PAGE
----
- Melissa Isaacson, Columnist, ESPNChicago.com
- 0 Shares
There was a perception of Michael Jordan that he could never survive retirement because there wouldn't be 20,000 fans cheering him at the golf course or gas pump.
But if you believed that, then you never saw him at practice, where all that mattered was the kill.
If you believed that, then you never saw him shooting in an empty Chicago Stadium, where all that mattered was the shot.
Ego is to the great athlete what petroleum is to gasoline. You can't have one without the other. Ego fueled Michael Jordan as much as anything. It made him want to beat his big brother Larry in the backyard and it made him want to embarrass Magic Johnson in the NBA Finals.
Jordan was also an entertainer who understood when the bus pulled into Sacramento or San Antonio, cities where fans would get to see him only once a year, that the flu, no matter how miserable, should not and would not keep him from performing.
And so he trudged out, fever raging more than once, and did not just play the game but nearly always rose above it.
But it was in his quietest moments that he would tell us that when it was gone, when it was really gone, that he would miss it all. The performance, yes. But also the smell of the gym, the b.s. with the guys, the competition that he knew he could find nowhere else.
He would miss the game. And after those precious years when he was at his prime, he would miss playing it on a plane that few would ever know.
"There's something about his induction that bothers me," Bulls chairman Jerry Reinsdorf said a few weeks ago about Jordan's entry into the Basketball Hall of Fame. "It bothers me that he should be part of a class. He should go in by himself, not so much as an honor for Michael but for the Hall of Fame."
He could be a pain in the butt.
They all knew that.
"We'd run a three-man shooting drill in practice," longtime assistant Johnny Bach recalled. "And Michael always made sure he had the threesome he wanted. Not Trent Tucker, not Johnny Paxson, not Craig Hodges [among the best 3-point shooters in the league].
"He'd say, 'I'm calling my pigeons up to shoot.' They were shooting for some remuneration. He'd force himself to shoot under pressure. He needed a challenge to beat [Scottie] Pippen. He knew Horace [Grant] had a nice shot. He'd also throw some wicked passes to [his shooters]. You're supposed to honor the code to throw a good pass to the shooter, but he had a way of throwing screwballs and sinkers. Not that he would have tolerated that. That was imperial Michael at his best."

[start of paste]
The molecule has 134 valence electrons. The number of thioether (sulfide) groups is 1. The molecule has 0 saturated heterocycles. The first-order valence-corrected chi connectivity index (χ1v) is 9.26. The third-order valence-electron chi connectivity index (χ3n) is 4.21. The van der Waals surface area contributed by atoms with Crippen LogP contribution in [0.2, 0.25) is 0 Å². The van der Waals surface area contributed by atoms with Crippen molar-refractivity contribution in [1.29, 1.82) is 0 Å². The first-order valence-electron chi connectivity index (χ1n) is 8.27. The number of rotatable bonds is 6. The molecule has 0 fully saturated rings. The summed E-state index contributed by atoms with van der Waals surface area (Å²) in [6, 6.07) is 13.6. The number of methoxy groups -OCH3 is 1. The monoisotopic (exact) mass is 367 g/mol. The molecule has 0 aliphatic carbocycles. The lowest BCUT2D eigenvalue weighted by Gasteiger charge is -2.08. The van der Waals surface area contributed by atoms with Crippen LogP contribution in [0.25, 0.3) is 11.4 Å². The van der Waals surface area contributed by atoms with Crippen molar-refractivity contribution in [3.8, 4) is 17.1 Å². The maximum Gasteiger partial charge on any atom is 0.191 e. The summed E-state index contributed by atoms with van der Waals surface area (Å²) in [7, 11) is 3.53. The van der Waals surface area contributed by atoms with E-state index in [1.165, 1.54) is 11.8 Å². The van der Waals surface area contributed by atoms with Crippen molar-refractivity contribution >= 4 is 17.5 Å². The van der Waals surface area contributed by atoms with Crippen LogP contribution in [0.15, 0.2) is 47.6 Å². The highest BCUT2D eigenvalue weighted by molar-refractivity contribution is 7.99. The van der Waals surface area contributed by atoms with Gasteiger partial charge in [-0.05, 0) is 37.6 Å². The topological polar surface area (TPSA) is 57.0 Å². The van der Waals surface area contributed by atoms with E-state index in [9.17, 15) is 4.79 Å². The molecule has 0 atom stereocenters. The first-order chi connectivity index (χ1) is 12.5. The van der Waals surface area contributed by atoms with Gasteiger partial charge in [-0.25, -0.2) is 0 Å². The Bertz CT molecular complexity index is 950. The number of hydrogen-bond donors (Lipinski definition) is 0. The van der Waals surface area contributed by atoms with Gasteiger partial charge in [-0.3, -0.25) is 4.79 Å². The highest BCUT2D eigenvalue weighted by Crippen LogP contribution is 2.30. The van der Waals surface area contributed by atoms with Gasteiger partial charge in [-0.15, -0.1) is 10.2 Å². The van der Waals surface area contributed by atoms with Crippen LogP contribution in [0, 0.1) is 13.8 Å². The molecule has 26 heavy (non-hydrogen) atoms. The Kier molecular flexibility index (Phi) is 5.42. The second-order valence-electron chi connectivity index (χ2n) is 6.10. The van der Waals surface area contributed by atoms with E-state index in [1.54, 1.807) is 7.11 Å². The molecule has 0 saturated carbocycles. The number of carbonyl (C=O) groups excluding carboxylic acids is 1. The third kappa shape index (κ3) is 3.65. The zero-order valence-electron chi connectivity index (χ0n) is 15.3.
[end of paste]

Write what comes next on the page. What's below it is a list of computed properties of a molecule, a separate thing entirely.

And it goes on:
"Run it back, run it back," is what Michael yelled when his team lost. It is what he said whenever he had lost.
"Everyone heard of our famous card games," said former Bulls guard B.J. Armstrong. "Why did they last forever? Because Michael never loses. Whatever he's doing, he's going to win because he's going to keep on playing."
Walt Hriniak hated him. Well, maybe not him but the idea of him, waltzing into baseball, into the White Sox training camp and wasting his time in his batting cage. The Sox's batting instructor called Reinsdorf when he heard Jordan was coming to Sox camp.
"Walt started [swearing at] me," said Reinsdorf. "He was convinced it was some kind of publicity thing. He said, 'I'm not working with this guy.' He didn't want to have anything to do with him. But he told Michael to meet him that first day at 7:30 in the morning and Michael came every day until his hands were bleeding. Walter loves Michael. He loved that his hands were bleeding."
And when the challenge was not there, he simply made one up.